“I did a three-month career coaching programme to work out what I wanted to do. Moving into financial planning was the result of that and I’ve never looked back,” she says.
Diversity within the profession is something Keller believes adds another dimension to businesses. She says that she has never felt held back in her career by being a non-British woman and points out her distinctive name means people do not forget her.
However, she sometimes feels being from abroad does make a difference. “Sometimes clients ask where are you from and I think it means ‘are you going to be able to look after me, are you going to stay in this country?’ But it could just be my own perceptions,” she says.
Keller joined Killik in 2017 and says she now has more management responsibilities with less client work, heading the wealth planning team which has recently had the tax and trust specialist service added to it. “We are working on a new intergenerational service for our clients where they work with all three specialists – our financial planners, investment managers and tax and trust specialists.”
The appeal of this service is convenience, says Keller. “Clients don’t want to organise three different firms and coordinate that, they want everything in one place. They want convenience and someone to sort it out for them,” she says.
Killik & Co was founded as a stockbroking firm in 1989 but now, 30 years on, the focus is on a marriage of investment management and financial planning. Having worked as a financial planner in different types of firms, Keller is a strong supporter of IFA firms, but believes it is easier for integrated investment management and financial planning firms to cater for client needs.
“Doing both financial planning and investment management is quite difficult because you need different skillsets and it’s hard to stay on top of all that. IFAs are independent and want to do the best for their clients but maybe some fall down a little in that they haven’t got strong investment solutions that more integrated wealth management firms have,” she says.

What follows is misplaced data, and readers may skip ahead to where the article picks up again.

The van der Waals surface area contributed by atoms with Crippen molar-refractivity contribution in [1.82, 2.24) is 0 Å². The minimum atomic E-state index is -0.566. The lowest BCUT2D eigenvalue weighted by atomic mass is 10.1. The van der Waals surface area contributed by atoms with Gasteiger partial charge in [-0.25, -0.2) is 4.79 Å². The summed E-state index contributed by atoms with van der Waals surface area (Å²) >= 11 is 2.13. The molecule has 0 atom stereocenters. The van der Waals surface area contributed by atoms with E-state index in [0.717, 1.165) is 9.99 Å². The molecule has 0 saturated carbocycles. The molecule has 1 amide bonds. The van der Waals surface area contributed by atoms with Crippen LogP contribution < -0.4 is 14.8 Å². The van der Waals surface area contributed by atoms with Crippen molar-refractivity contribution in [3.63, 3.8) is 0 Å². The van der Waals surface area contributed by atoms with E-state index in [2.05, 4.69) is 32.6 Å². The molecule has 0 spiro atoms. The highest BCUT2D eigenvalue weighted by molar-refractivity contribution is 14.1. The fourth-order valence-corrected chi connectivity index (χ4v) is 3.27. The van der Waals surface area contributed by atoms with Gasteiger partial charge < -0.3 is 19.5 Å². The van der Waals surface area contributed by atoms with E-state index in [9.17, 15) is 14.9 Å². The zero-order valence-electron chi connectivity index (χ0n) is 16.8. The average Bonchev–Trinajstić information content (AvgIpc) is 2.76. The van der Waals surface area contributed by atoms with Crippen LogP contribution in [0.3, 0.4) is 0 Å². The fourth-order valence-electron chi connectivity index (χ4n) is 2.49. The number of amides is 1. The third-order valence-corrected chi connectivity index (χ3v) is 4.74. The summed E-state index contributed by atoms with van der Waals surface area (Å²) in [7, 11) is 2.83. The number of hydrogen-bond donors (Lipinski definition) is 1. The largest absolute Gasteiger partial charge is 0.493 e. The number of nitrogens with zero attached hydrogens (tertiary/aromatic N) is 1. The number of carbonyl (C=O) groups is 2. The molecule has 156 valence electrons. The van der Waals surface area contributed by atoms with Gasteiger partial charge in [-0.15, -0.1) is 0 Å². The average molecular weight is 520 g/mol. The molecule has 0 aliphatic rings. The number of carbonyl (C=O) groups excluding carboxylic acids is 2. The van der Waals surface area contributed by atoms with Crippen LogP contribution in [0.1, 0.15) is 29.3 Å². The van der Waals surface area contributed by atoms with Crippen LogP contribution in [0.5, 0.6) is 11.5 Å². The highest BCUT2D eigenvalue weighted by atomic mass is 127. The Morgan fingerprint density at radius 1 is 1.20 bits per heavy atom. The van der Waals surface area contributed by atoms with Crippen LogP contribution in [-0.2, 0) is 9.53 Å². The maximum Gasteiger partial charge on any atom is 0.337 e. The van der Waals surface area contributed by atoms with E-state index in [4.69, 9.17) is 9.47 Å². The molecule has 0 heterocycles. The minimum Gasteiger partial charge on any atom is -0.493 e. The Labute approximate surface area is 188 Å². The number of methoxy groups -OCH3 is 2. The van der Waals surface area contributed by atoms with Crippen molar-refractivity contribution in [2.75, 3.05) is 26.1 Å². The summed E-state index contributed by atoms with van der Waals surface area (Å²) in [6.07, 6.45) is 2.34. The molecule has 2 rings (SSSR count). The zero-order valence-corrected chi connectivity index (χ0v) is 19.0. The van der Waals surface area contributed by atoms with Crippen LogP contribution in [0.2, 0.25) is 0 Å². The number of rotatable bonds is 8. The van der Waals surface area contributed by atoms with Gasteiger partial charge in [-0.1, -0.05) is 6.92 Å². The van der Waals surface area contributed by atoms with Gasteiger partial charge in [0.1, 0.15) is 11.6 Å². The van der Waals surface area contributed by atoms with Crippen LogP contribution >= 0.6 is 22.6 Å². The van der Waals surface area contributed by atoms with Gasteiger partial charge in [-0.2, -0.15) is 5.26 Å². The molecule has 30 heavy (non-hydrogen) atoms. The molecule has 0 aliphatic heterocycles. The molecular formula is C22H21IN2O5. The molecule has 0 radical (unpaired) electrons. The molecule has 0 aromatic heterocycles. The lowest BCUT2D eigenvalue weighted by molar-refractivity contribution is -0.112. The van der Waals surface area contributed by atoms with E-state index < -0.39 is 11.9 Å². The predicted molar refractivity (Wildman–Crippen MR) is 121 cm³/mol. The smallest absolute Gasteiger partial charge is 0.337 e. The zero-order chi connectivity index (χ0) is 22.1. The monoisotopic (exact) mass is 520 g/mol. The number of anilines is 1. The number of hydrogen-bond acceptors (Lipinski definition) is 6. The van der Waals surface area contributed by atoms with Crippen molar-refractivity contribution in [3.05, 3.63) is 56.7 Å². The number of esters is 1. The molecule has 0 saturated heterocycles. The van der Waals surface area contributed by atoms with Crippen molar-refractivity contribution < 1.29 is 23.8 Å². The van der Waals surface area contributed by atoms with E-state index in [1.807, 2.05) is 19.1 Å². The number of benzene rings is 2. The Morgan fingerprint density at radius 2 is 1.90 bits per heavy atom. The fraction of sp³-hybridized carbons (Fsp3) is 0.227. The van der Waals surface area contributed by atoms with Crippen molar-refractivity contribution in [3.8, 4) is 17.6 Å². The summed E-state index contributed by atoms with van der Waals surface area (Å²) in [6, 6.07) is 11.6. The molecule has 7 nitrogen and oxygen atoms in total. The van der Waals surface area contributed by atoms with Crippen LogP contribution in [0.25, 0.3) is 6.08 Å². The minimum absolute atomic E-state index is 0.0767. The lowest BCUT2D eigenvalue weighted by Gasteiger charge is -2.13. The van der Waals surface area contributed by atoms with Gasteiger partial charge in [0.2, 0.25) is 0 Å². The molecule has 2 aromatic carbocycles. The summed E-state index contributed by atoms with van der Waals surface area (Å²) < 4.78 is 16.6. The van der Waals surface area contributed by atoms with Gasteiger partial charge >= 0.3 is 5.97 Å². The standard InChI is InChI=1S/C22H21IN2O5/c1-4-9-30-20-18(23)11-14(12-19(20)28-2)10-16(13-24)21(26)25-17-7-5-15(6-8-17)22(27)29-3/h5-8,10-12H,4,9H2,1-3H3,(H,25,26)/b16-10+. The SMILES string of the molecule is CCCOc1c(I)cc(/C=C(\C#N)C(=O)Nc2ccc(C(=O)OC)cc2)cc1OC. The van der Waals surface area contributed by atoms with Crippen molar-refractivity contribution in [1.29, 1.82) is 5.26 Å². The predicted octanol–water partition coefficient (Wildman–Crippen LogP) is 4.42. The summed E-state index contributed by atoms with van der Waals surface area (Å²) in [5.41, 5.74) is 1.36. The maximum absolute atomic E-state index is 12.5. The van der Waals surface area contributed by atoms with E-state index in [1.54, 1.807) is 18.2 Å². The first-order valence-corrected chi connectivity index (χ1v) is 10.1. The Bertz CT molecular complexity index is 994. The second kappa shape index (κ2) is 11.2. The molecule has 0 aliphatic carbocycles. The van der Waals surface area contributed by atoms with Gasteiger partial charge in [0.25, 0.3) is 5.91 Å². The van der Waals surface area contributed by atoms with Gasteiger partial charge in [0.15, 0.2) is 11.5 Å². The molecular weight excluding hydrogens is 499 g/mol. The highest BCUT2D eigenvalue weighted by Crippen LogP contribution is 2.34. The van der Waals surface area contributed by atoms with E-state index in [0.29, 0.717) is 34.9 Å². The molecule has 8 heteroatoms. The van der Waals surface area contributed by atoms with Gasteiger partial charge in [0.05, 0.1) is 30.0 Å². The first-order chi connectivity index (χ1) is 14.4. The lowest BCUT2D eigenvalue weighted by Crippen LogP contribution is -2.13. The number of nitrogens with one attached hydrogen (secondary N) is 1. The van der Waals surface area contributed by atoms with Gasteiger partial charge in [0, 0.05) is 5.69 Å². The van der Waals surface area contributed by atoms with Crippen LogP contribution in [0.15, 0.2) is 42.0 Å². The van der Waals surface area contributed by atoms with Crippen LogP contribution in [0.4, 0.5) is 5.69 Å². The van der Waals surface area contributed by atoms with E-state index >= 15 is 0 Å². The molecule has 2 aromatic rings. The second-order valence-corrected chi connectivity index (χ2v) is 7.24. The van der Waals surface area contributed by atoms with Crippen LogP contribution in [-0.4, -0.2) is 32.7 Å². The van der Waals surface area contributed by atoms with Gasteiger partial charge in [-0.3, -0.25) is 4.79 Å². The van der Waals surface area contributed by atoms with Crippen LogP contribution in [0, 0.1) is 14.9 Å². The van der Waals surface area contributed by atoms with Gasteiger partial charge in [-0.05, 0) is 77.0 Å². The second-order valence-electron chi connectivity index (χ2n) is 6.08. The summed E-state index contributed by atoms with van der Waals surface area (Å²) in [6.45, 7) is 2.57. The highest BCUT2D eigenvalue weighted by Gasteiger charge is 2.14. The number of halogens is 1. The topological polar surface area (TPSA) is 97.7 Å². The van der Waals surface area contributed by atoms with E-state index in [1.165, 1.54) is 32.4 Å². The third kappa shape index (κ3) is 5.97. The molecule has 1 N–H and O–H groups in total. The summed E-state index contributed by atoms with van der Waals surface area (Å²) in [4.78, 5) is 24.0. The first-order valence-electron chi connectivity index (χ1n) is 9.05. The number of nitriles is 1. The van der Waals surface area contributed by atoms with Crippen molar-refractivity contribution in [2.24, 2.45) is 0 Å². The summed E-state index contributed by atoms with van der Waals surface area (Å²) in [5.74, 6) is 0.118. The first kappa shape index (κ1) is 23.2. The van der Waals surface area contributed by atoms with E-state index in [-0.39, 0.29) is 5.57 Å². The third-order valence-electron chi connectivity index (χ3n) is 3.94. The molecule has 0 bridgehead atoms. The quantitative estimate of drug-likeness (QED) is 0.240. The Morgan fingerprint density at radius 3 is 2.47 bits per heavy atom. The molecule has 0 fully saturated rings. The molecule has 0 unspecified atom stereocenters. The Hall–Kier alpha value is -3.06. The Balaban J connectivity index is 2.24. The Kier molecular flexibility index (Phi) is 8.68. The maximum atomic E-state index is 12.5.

Killik’s main priority is having “seamless integration between financial planning and investment management”.
“I think we are making huge strides towards that,” says Keller. “We’re a medium-sized company that is big enough to have our own research in house, but small enough not to get bogged down in processes.”
What’s the best bit of advice you’ve received in your career?
Go into every meeting fully prepared as that will make you confident.
What keeps you awake at night?
The worry of getting something wrong and unfairness in any walk of life.
What has had the most significant impact on financial advice in the last year?
The increasing use of technology.
If I was in charge of the FCA I would…
Be more agile, take more feedback from consumers and act on it quickly.
Any advice for new advisers?
I normally tell trainees that emotional intelligence is just as important as technical ability.
2017-present: Head of wealth planning, partner from 2018
2016-2017: Financial planning director, Investec Wealth & Investment UK
2013-2016: From chartered financial planner to deputy head of financial planning, UBS Wealth Management
2010-2013: Financial planner, PricewaterhouseCoopers
2008-2010: Financial planner, John Lamb Partnership
2007-2008: Analyst, Lehman Brothers
2003-2006: Internships at various companies and part time customer adviser at HypoVereinsbank while studying at the International School of Management, Germany
2001-2003: Banking apprenticeship, Vereins-und Westbank AG